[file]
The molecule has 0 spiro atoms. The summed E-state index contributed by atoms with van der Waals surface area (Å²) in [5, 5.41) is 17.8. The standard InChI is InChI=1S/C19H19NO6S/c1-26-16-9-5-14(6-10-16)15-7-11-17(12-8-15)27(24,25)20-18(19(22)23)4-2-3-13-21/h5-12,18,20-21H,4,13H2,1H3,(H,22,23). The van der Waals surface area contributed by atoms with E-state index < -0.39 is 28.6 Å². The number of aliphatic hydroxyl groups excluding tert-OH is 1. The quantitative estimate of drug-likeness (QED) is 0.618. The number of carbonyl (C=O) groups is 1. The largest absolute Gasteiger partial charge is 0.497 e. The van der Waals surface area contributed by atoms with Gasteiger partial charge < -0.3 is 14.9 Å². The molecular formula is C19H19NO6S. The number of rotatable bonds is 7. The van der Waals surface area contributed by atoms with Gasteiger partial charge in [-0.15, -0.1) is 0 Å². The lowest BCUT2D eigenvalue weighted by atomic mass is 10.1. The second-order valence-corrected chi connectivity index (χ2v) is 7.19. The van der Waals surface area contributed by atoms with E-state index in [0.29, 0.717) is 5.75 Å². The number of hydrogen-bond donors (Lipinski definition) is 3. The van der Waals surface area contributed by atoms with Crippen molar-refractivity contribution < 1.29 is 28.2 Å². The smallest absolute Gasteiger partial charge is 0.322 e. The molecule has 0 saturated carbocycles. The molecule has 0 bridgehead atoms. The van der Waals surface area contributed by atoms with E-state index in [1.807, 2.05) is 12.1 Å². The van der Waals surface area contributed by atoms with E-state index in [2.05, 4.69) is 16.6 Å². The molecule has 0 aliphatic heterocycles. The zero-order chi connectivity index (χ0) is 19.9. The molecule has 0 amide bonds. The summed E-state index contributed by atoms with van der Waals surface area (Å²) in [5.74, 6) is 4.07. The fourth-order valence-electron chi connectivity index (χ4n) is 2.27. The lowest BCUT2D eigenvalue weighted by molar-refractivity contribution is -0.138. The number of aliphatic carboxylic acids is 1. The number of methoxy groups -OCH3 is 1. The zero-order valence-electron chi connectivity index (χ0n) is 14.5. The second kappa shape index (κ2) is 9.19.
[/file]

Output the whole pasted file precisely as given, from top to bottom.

The molecule has 0 spiro atoms. The summed E-state index contributed by atoms with van der Waals surface area (Å²) in [5, 5.41) is 17.8. The standard InChI is InChI=1S/C19H19NO6S/c1-26-16-9-5-14(6-10-16)15-7-11-17(12-8-15)27(24,25)20-18(19(22)23)4-2-3-13-21/h5-12,18,20-21H,4,13H2,1H3,(H,22,23). The van der Waals surface area contributed by atoms with E-state index < -0.39 is 28.6 Å². The number of aliphatic hydroxyl groups excluding tert-OH is 1. The quantitative estimate of drug-likeness (QED) is 0.618. The number of carbonyl (C=O) groups is 1. The largest absolute Gasteiger partial charge is 0.497 e. The van der Waals surface area contributed by atoms with Gasteiger partial charge < -0.3 is 14.9 Å². The molecular formula is C19H19NO6S. The number of rotatable bonds is 7. The van der Waals surface area contributed by atoms with Gasteiger partial charge in [-0.15, -0.1) is 0 Å². The lowest BCUT2D eigenvalue weighted by atomic mass is 10.1. The second-order valence-corrected chi connectivity index (χ2v) is 7.19. The van der Waals surface area contributed by atoms with E-state index in [0.29, 0.717) is 5.75 Å². The number of hydrogen-bond donors (Lipinski definition) is 3. The van der Waals surface area contributed by atoms with Crippen molar-refractivity contribution < 1.29 is 28.2 Å². The smallest absolute Gasteiger partial charge is 0.322 e. The molecule has 0 saturated carbocycles. The molecule has 0 bridgehead atoms. The van der Waals surface area contributed by atoms with E-state index in [1.807, 2.05) is 12.1 Å². The van der Waals surface area contributed by atoms with E-state index in [2.05, 4.69) is 16.6 Å². The molecule has 0 aliphatic heterocycles. The zero-order chi connectivity index (χ0) is 19.9. The molecule has 0 amide bonds. The summed E-state index contributed by atoms with van der Waals surface area (Å²) in [5.74, 6) is 4.07. The fourth-order valence-electron chi connectivity index (χ4n) is 2.27. The lowest BCUT2D eigenvalue weighted by molar-refractivity contribution is -0.138. The number of aliphatic carboxylic acids is 1. The number of methoxy groups -OCH3 is 1. The zero-order valence-electron chi connectivity index (χ0n) is 14.5. The second kappa shape index (κ2) is 9.19.